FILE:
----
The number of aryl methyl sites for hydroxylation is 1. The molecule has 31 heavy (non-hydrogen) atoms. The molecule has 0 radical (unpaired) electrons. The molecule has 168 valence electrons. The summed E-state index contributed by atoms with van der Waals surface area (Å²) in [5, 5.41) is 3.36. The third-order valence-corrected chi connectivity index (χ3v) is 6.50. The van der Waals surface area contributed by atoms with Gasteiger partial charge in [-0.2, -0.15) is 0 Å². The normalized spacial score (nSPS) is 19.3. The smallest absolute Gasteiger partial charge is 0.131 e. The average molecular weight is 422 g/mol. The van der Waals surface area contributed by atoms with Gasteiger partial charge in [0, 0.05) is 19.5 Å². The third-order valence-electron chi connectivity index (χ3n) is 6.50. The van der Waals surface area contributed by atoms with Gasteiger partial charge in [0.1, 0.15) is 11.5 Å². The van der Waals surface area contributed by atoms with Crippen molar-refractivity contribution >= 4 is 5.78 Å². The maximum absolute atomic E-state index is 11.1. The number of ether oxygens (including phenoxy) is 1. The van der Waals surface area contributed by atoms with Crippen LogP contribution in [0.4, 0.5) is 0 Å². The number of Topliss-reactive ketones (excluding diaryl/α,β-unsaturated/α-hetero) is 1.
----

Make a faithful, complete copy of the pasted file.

The number of aryl methyl sites for hydroxylation is 1. The molecule has 31 heavy (non-hydrogen) atoms. The molecule has 0 radical (unpaired) electrons. The molecule has 168 valence electrons. The summed E-state index contributed by atoms with van der Waals surface area (Å²) in [5, 5.41) is 3.36. The third-order valence-corrected chi connectivity index (χ3v) is 6.50. The van der Waals surface area contributed by atoms with Gasteiger partial charge in [-0.2, -0.15) is 0 Å². The normalized spacial score (nSPS) is 19.3. The smallest absolute Gasteiger partial charge is 0.131 e. The average molecular weight is 422 g/mol. The van der Waals surface area contributed by atoms with Gasteiger partial charge in [0, 0.05) is 19.5 Å². The third-order valence-electron chi connectivity index (χ3n) is 6.50. The van der Waals surface area contributed by atoms with Gasteiger partial charge in [0.1, 0.15) is 11.5 Å². The van der Waals surface area contributed by atoms with Crippen molar-refractivity contribution >= 4 is 5.78 Å². The maximum absolute atomic E-state index is 11.1. The number of ether oxygens (including phenoxy) is 1. The van der Waals surface area contributed by atoms with Crippen LogP contribution in [0.4, 0.5) is 0 Å². The number of Topliss-reactive ketones (excluding diaryl/α,β-unsaturated/α-hetero) is 1.